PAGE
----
January 2020 Summary
- Setup Patreon Payment Details
- Recorded first two Film Freedom Podcasts
- Finished rendering Lunatics! TB Sequence
- Andrew Pam gave a presentation at LCA on Film Freedom projects
- Researched pro color-calibration for monitor (open source available)
- Completed the archive Blu-Ray of worklogs for 2019
- Finished the video and DVD for SWRT’s “Alice in Wonderland”
- Created a “Making Of” video for “Down the Rabbit Hole”
- Started preparing “Down the Rabbit Hole” as an Open Movie release
- File Management of Project Music directories
- Started project to document project histories prior to 2019
- Learned how to do date-based searches with ‘find’
Work on the “Down the Rabbit Hole” Open Movie project:
Last set completed for the “Touring Baikonur” sequence. We had to finish seven sets in total for this sequence. This one of a (fictionalized) section of the park with the “Cosmonaut Trees” (there really is such a park, adjacent to the “Cosmonaut Hotel”, but it’s not entirely clear which part of it this is).
There’s a lot of “greens” work in this set: particle system grass, small 3D trees generated with the “Sapling” extension, and a backdrop composed of rendered trees and grass painted in MyPaint (the same paintings used for the particle systems).
Having made this view just for this blog post, I’m thinking it might be cool to show all the sets this way. Perhaps I will do that.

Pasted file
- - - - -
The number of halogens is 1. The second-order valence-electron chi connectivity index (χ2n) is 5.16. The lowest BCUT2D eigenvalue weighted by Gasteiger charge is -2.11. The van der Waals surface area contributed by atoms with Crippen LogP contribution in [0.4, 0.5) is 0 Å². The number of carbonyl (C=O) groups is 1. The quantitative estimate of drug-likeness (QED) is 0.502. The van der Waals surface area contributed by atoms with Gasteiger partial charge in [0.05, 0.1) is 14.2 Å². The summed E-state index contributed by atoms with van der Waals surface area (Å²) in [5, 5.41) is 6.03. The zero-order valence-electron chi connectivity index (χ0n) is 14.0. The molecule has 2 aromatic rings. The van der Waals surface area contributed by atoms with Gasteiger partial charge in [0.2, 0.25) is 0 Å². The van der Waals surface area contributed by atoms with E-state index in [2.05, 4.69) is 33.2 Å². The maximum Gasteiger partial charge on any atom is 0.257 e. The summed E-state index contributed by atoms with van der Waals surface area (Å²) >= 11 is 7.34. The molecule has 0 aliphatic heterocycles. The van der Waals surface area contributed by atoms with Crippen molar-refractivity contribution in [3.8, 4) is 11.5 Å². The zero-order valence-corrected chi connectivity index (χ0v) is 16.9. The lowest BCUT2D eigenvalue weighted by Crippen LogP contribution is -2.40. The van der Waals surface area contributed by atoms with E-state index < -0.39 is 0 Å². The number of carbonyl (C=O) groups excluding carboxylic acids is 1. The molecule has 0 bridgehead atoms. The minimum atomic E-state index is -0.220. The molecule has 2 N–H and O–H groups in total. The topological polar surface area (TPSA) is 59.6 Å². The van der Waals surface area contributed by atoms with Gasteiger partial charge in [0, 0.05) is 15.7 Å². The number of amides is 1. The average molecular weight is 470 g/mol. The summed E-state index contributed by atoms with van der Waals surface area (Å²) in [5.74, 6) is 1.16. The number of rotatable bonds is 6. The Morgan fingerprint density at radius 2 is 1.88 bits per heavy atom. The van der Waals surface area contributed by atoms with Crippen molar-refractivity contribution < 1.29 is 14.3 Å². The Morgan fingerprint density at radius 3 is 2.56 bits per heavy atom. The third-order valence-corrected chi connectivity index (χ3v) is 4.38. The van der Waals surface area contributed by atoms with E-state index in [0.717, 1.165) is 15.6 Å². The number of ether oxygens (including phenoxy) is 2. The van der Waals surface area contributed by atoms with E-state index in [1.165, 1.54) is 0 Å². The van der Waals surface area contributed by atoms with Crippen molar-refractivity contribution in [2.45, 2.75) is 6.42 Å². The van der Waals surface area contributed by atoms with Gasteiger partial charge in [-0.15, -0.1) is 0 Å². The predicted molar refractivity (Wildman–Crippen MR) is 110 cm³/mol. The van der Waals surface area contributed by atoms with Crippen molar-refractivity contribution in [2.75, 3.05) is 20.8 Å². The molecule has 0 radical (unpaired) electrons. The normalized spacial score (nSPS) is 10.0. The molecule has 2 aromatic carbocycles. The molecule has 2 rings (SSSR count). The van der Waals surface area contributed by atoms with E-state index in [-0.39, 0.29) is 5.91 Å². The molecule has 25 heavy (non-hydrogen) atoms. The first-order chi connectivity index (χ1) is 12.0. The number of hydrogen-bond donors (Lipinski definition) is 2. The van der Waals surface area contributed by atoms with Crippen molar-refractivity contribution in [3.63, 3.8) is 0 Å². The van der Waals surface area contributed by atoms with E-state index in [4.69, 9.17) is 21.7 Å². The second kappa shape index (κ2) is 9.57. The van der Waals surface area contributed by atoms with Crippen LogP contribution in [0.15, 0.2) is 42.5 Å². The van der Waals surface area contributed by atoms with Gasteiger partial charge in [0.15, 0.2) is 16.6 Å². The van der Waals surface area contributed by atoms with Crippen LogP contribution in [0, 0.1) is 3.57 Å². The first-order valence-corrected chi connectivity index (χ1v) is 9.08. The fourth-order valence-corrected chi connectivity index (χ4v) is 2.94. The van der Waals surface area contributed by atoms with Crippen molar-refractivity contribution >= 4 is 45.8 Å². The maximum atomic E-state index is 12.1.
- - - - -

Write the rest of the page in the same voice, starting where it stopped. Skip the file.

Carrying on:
“Dude… the grass is moving!”
It’s kind of infuriating when an error doesn’t show up until a final render has been done, but this shows how that can happen. I made several still-frame check renders prior to sending this to the render server, but the fact that the grass was moving was not obvious from the still frames, even ones during the time it’s moving.
Nor does the problem show up in the GL pre-viz render. Particle systems are one of the things that gets omitted to make the pre-viz rendering fast.
And it took some time to work out by process of elimination what was wrong — my first thought was that I had accidentally created key frames while moving the set mesh into place. But there were no key frames at all defined in the background set (of which the grass is a part).
That’s because, technically, the grass is not being moved by “animation” (key frames), but by “simulation” — it’s “falling” under simulated gravity. That’s because this grass is a billboard particle system, and I had accidentally set the “Physics” panel to “Newtonian” instead of “No”. Particle systems are used for lots of tricks in 3D animation, and many of them are supposed to move.
But not grass!